Estimation of Carbon Sequestration in Iran Agroecosystems using Empirical Models

Document Type : Scientific - Research


1 Department of Agrotechnology, Faculty of Agriculture, Ferdowsi Uinversity of Mashhad, Mashhad, Iran

2 Department of Agroecology, Faculty of Agriculture, Ferdowsi Uinversity of Mashhad, Mashhad, Iran

3 Department of Agrotechnology, Faculty of Agriculture, Ferdowsi University of Mashhad, mashhad, Iran

4 Department of Soil Sciences, Faculty of Agriculture, Ferdowsi Uinversity of Mashhad, Mashhad, Iran


Carbon sequestration is defined as the permanent gain of carbon by soil, plant or water. Soil as the largest terrestrial carbon pool plays an important role in the global carbon cycle. Due to the role of agricultural systems in CO2 emission, attention to the carbon cycle in agricultural systems is of prime importance. So, the interest in agricultural soils and plant biomass as a carbon sink and an operational mechanism for reducing the atmospheric CO2 level, is increasing. It is estimated that world’s crop-based agriculture occupies 1.7 billion hectares, which can store up to 170 Pg carbon. Thus, the aims of this study were to simulate the relationship between crop residue decomposition rate with carbon to nitrogen ration (C:N) (an index of residue quality) as well as soil moisture regimes (the most important factors in residue decomposition) and also estimation of the attainable carbon sequestration in irrigated systems of five major crops in Iran based on the simulated model.
Materials and methods:
Residue decomposition rate of wheat, maize, rapeseed, cotton and soybean (with C:N ratios of 131, 69.7, 87.1, 57.8 and 95.9 , respectively)  in different soil moisture regimes (100, 60 and 30 percentage of field capacity) was studied in a 390-day incubation experiment. Study data was used for simulation of residue decomposition and relative decomposition rate was defined as a function of moisture (fm), C:N (fC:N) and temperature (ftemp). The simulated model was used to evaluate attainable carbon sequestration of the studied crops in five years from 2002-2003 to 2006-2007 based on yield, harvest index and shoot to root ratio in three scenarios of residue retention (100, 50 and 0 percentage of total residue produced) as well as three scenarios of soil moisture regimes of 100, 60 and 30 percentage of field capacity for different provinces of Iran. In this step, residue decomposition during one year after harvest was calculated using fm, fC:N and ft. The difference between proportions of the residue returned to the soil and decomposed residues were considered as un-decomposed residue which was multiplied by 0.45 to gain attainable carbon sequestration. Data of attainable carbon sequestration was analyzed as factorial experiment based on completely randomized design.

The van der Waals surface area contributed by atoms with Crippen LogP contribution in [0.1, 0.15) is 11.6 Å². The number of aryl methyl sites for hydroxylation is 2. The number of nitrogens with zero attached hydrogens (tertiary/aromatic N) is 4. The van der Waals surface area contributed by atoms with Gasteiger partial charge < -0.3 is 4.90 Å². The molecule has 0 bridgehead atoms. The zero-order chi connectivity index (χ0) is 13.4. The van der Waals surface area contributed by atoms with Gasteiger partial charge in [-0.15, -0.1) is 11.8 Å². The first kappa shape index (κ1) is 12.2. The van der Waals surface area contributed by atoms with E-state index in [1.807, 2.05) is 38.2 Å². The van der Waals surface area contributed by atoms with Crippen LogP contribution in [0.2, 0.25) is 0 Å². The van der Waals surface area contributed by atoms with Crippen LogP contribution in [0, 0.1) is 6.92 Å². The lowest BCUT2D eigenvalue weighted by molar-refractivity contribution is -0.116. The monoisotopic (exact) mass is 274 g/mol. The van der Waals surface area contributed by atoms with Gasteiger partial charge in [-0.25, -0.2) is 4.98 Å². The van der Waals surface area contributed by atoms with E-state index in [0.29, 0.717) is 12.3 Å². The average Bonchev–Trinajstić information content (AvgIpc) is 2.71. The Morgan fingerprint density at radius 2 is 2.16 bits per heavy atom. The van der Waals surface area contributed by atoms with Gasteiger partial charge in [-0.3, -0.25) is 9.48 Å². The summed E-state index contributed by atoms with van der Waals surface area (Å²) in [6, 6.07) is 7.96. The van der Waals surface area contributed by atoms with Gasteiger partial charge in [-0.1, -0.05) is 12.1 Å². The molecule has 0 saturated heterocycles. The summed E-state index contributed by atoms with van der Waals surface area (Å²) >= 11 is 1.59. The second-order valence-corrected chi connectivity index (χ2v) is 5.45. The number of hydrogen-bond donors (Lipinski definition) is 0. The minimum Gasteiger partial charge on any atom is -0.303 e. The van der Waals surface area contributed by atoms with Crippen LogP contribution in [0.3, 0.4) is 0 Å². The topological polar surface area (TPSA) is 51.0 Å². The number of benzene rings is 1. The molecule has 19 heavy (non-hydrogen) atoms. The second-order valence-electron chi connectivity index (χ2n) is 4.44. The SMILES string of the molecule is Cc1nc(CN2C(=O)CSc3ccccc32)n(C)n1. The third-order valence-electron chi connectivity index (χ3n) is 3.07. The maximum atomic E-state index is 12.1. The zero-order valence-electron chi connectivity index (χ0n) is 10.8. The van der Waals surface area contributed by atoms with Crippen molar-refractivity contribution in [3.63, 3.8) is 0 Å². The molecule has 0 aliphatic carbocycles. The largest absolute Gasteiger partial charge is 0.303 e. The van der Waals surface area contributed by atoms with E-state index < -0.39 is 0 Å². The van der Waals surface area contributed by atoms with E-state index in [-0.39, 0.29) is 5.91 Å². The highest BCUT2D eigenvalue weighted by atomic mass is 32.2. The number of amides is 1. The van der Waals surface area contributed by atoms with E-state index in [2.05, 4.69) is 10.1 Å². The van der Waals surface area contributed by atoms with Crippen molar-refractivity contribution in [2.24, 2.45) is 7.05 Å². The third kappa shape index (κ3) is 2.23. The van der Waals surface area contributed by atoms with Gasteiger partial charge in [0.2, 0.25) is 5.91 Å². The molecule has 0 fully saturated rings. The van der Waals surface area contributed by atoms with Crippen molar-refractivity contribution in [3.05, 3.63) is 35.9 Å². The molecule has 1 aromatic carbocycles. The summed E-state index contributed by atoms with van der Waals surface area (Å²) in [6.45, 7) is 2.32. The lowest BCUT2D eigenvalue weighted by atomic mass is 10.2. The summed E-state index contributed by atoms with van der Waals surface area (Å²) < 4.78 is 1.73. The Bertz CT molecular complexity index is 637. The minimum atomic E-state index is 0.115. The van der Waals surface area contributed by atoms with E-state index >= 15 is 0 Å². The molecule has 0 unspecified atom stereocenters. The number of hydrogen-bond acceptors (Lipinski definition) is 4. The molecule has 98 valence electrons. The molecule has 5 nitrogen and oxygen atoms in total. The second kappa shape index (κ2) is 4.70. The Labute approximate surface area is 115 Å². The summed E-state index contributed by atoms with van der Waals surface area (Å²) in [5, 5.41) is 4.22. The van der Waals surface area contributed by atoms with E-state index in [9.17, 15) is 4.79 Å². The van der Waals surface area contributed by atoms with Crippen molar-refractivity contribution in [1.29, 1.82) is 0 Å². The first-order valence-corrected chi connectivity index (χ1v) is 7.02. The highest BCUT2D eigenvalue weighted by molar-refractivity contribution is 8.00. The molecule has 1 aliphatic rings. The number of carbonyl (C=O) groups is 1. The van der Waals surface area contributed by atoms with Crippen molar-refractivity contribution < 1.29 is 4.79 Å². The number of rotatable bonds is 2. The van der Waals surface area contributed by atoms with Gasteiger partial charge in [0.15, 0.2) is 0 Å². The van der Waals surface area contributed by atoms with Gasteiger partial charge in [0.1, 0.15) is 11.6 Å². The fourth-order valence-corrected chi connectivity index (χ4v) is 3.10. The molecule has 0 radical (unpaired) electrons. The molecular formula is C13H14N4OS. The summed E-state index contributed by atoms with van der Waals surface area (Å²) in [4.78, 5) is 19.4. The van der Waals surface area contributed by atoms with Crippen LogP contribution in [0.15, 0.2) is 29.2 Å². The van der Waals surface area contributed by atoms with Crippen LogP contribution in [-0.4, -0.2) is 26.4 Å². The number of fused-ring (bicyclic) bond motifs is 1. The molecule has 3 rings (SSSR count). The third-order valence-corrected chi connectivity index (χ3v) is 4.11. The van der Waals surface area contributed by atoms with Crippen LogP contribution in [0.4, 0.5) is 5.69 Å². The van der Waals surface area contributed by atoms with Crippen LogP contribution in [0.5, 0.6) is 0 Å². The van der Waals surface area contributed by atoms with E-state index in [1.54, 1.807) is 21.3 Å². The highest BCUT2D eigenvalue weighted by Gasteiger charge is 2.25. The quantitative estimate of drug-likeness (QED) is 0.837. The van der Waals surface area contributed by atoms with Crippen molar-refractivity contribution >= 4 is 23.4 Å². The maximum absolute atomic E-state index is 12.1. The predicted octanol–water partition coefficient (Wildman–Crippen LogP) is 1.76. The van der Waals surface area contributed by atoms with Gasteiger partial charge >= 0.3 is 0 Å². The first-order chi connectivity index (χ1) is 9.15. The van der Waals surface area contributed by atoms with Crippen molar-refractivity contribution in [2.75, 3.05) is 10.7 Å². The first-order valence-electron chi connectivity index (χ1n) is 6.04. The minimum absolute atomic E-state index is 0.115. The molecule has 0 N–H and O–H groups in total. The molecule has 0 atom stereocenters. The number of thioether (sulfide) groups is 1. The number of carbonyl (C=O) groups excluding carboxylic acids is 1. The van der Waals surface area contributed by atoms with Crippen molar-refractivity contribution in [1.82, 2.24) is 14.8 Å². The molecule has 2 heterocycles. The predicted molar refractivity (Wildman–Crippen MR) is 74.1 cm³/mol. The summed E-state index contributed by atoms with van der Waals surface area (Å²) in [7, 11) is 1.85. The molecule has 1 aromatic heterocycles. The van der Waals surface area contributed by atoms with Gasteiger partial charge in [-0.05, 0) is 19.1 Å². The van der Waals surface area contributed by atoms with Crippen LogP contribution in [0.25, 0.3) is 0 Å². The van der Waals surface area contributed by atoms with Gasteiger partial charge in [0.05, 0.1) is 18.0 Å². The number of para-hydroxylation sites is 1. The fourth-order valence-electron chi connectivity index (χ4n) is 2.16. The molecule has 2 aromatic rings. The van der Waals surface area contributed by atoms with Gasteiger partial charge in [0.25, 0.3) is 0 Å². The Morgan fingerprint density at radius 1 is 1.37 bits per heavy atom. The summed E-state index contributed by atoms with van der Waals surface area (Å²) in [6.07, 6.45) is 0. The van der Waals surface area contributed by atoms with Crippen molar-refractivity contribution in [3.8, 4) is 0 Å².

Results and discussion:
Results indicated that higher C:N and therefore lower residue quality caused lower residue decomposition rate. This parameter was also decreased in soils with lower moisture. Effects of soil moisture on reside decomposition was more pronounced than residue quality. comparison of attainable carbon sequestration in Iran’s provinces revealed that in wheat cropping systems: Kermanshah and Sistan and Balouchestan, in maize: Qazvin and Southern Khorasan, in rapeseed: Isfahan and Boushehr, in cotton: Eastern Azarbaijan and Hormozgan and in soybean cropping system: Ardebil and Eastern Azarbaijan provinces had the highest and lowest attainable carbon sequestration, respectively. Attainable carbon sequestration in all crops was decreased with increasing soil moisture from 30 to 60 and 100% of FC and decreasing residue retention from 100 to 50 and 0 % of total crop residue production. Maize and soybean showed the highest and lowest capability of carbon sequestration, respectively.
Results of the present study highlight the effects of environmental factors such as soil moisture as well as inherent properties of plant residues on residue decomposition. Climate and residue quality are the main determining factors of soil microorganisms activity and residue decomposition and therefore soil attainable carbon sequestration. Better soil moisture condition and temperature, also higher residue quality increases microorganisms activity resulting in more residue decomposition. Furthermore, plant biomass and residue management affects attainable carbon sequestration. Resultant of the mentioned factors determines attainable carbon sequestration in soils of agroecosystems. Regarding to the total carbon sequestration of afore-mentioned crops, Ardebil and Sistan and Balouchestan provinces showed the highest and lowest carbon sequestration, respectively.


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